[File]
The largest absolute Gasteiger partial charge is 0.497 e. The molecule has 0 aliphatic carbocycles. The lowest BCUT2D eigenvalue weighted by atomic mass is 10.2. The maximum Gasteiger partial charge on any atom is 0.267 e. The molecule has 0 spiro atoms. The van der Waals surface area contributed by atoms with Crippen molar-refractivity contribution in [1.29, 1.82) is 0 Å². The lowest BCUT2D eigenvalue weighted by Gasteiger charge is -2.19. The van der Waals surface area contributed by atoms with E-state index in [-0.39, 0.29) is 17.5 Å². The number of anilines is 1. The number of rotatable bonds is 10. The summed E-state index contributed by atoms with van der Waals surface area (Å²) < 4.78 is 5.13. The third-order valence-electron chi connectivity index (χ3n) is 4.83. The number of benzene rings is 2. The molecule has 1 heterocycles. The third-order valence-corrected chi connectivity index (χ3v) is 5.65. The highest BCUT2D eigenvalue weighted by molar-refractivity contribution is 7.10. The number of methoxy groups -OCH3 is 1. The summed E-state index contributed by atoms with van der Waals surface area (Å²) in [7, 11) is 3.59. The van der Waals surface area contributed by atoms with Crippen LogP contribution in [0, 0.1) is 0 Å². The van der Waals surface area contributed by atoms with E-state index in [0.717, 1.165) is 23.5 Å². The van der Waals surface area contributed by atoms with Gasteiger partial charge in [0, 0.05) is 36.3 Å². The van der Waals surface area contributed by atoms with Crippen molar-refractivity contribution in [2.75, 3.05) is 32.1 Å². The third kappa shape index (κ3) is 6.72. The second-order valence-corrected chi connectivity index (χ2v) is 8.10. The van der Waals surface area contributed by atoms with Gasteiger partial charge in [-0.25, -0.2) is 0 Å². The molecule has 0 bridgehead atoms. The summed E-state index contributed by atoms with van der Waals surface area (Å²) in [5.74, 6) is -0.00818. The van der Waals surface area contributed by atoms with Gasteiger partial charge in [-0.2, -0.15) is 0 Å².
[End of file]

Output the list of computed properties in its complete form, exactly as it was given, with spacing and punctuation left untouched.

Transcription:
The largest absolute Gasteiger partial charge is 0.497 e. The molecule has 0 aliphatic carbocycles. The lowest BCUT2D eigenvalue weighted by atomic mass is 10.2. The maximum Gasteiger partial charge on any atom is 0.267 e. The molecule has 0 spiro atoms. The van der Waals surface area contributed by atoms with Crippen molar-refractivity contribution in [1.29, 1.82) is 0 Å². The lowest BCUT2D eigenvalue weighted by Gasteiger charge is -2.19. The van der Waals surface area contributed by atoms with E-state index in [-0.39, 0.29) is 17.5 Å². The number of anilines is 1. The number of rotatable bonds is 10. The summed E-state index contributed by atoms with van der Waals surface area (Å²) < 4.78 is 5.13. The third-order valence-electron chi connectivity index (χ3n) is 4.83. The number of benzene rings is 2. The molecule has 1 heterocycles. The third-order valence-corrected chi connectivity index (χ3v) is 5.65. The highest BCUT2D eigenvalue weighted by molar-refractivity contribution is 7.10. The number of methoxy groups -OCH3 is 1. The summed E-state index contributed by atoms with van der Waals surface area (Å²) in [7, 11) is 3.59. The van der Waals surface area contributed by atoms with Crippen LogP contribution in [0, 0.1) is 0 Å². The van der Waals surface area contributed by atoms with E-state index in [0.717, 1.165) is 23.5 Å². The van der Waals surface area contributed by atoms with Gasteiger partial charge in [0, 0.05) is 36.3 Å². The van der Waals surface area contributed by atoms with Crippen molar-refractivity contribution in [2.75, 3.05) is 32.1 Å². The third kappa shape index (κ3) is 6.72. The second-order valence-corrected chi connectivity index (χ2v) is 8.10. The van der Waals surface area contributed by atoms with Gasteiger partial charge in [-0.25, -0.2) is 0 Å². The molecule has 0 bridgehead atoms. The summed E-state index contributed by atoms with van der Waals surface area (Å²) in [5.74, 6) is -0.00818. The van der Waals surface area contributed by atoms with Gasteiger partial charge in [-0.2, -0.15) is 0 Å².